n 2011, more than 13,286 firearms and shotgun certificates were not renewed on time, often leaving the holders in unlawful possession of their guns ? sometimes for months. You might think this a shocking figure, but it covers just seven police forces. Most of the remaining 44 either didn?t have the data or refused to disclose it, despite many having a backlog. Goodness knows what the real figure is ? the police certainly don?t. In fact, until they read this they probably don?t even know as much as I?ve discovered.
What?s more worrying is that they don?t seem to care. Responsibility for licensing lies with 51 individual chief officers, who guard their independence jealously. The Association of Chief Police Officers (ACPO) has a Firearms and Explosives Licensing Working Group (FELWG), which is supposed to promote best practice and act as a forum for the exchange of ideas and information. How well does it work?
ACPO does not see licensing as a core activity. Indeed, it?s no more than a bureaucratic exercise designed to ensure that law-abiding citizens who meet certain criteria get issued with a certificate. It?s in everyone?s interest ? police, users and the general public ? that it be done fairly, effectively and efficiently.
You?d have thought ACPO would be keen to interact with the users of the licensing service to find out how well it works and whether it could be improved. Not a bit of it. FELWG is mainly made up of police employees, with a few civil servants. There is no direct representation of any shooting organisation, and what representation there is comes at arm?s length via a practitioners? group that is chaired by a member of FELWG, who represents the group at meetings. The practitioners? group represents a range of shooting interests, but not all. The National Gamekeepers Organisation, the third-largest live quarry shooting organisation, is not a member, though some much smaller organisations are.
FELWG makes no co-ordinated attempt to measure how the system is working. For example, when the practitioners raised concerns about turn-around times in October 2011, they were told to take the matter up with the forces involved. Of course, the only reason the practitioners had raised the matter in the first place was because they?d got no joy from the inefficient forces. Nowhere in the minutes of recent meetings is there any suggestion of a ?How well are we doing?? culture. Given that over the years there have been numerous complaints about the performance of licensing departments, this is a serious shortcoming.
According to FELWG, the main objectives of firearms licensing are: the need to protect the public from avoidable harm; to support the administration of a system that is efficient and effective; and to provide an excellent service to those individuals who want to use firearms for lawful purposes. That sounds like it comes straight from a manual of modern managementspeak. What we need is a system that is fair, effective and efficient.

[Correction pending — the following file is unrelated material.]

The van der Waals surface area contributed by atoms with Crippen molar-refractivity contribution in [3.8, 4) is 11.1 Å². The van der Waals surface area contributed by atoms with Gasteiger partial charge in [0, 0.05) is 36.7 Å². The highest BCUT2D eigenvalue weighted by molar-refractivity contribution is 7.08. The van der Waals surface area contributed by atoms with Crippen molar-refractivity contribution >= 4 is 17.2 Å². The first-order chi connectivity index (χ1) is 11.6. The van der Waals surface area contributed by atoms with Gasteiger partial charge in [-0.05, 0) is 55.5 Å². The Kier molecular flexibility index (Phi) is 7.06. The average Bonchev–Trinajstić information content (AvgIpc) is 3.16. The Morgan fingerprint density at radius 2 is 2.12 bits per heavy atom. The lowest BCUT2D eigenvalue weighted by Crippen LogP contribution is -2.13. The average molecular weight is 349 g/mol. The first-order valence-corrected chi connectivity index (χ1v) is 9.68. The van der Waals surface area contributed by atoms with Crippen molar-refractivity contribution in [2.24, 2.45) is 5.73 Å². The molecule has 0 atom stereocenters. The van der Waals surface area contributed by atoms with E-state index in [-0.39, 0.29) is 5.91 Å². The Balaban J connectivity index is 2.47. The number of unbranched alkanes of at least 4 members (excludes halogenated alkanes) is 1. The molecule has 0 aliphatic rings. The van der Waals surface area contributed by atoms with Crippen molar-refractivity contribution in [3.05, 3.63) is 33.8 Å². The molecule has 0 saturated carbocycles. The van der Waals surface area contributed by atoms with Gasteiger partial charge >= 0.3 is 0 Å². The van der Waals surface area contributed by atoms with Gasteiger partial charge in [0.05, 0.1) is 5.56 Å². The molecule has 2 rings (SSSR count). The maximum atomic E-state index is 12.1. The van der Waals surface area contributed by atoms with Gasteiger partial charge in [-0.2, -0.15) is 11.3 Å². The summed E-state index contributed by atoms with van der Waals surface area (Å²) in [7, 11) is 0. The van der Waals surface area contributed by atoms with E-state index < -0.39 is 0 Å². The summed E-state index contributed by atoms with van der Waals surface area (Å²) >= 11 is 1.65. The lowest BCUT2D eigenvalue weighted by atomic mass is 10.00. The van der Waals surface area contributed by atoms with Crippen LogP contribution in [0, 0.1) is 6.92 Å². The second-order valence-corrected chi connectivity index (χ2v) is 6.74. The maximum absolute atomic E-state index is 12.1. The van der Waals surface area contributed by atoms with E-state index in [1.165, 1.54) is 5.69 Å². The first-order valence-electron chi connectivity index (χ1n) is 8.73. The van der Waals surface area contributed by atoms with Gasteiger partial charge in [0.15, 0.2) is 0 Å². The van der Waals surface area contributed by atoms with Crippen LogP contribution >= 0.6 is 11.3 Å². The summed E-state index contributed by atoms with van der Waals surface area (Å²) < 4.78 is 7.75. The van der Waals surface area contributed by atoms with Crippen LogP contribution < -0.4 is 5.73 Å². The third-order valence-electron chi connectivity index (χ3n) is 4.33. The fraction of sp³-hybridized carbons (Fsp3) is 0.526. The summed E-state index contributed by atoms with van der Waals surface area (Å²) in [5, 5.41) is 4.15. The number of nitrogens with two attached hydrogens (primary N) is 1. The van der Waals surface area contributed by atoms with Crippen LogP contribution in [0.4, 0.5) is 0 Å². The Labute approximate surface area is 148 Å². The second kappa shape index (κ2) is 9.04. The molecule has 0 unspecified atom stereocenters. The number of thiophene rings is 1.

?Fair? means you will get the same treatment irrespective of where you live ? at present it?s a postcode lottery and far from being fair. ?Effective? means the good guys get the certificates; the bad guys don?t ? the present system usually achieves that. ?Efficient? means it doesn?t take forever or cost a fortune ? some forces turn renewals round in less than two weeks; others require three months (and cash your cheque at the outset). Some simply can?t cope and leave certificate holders in unlawful possession of their guns for weeks on end.
Overall, the service being provided is pretty lousy, or ?not fit for purpose? in managementspeak. It would be nice to see FELWG doing something about it. Unfortunately, when you look at the group?s members, you can see one reason why they don?t: the list of attendees contains several who come from poorly performing forces, including those who flout the law by permitting certificate holders to keep their guns if their certificate is not renewed on time. Such people are not likely to want to see their own shortcomings exposed; nor are they in a position to advise others on how to do things better. No wonder FELWG lacks the will or the ability to turn the ship round.
FELWG is also rather secretive. It posts its minutes online (and I hope will continue to do so after this article), but is reticent about disclosing the advice it gives to chief officers. Service users would be better able to complain if they could point to differences between what FELWG advises and what their force is achieving.
Running a good operation simply requires good management at all levels,
from the chief offi cer downwards. I visited North Yorkshire Police earlier this year and was impressed by their customer-orientated attitude. A weekly report enables the manager to keep close tabs on the progress of applications. In one instance, a gamekeeper who needed to replace a broken gun at short notice had his one-for-one variation done while he waited in the office.
West Mercia Police, which was terrible in 2011, has had a root-and-branch reform, including several meetings with a user group, and now turns shotgun renewals round in nine days. They will be at the Midland Game Fair, doing some grants and variations on the spot. That?s a standard few others achieve, but it shows what can be done when senior management puts its weight behind changing the culture.
Every cloud has a silver lining, and in this case it may be the appointment of Tom Winsor as the new chief inspector of constabulary. This fiercely independent Scottish lawyer has a good track record of shaking up complacent organisations. Maybe he could make a start by taking a look at the way firearms licensing is being carried out. A predecessor in 1993 found there were numerous shortcomings, most of which still exist today.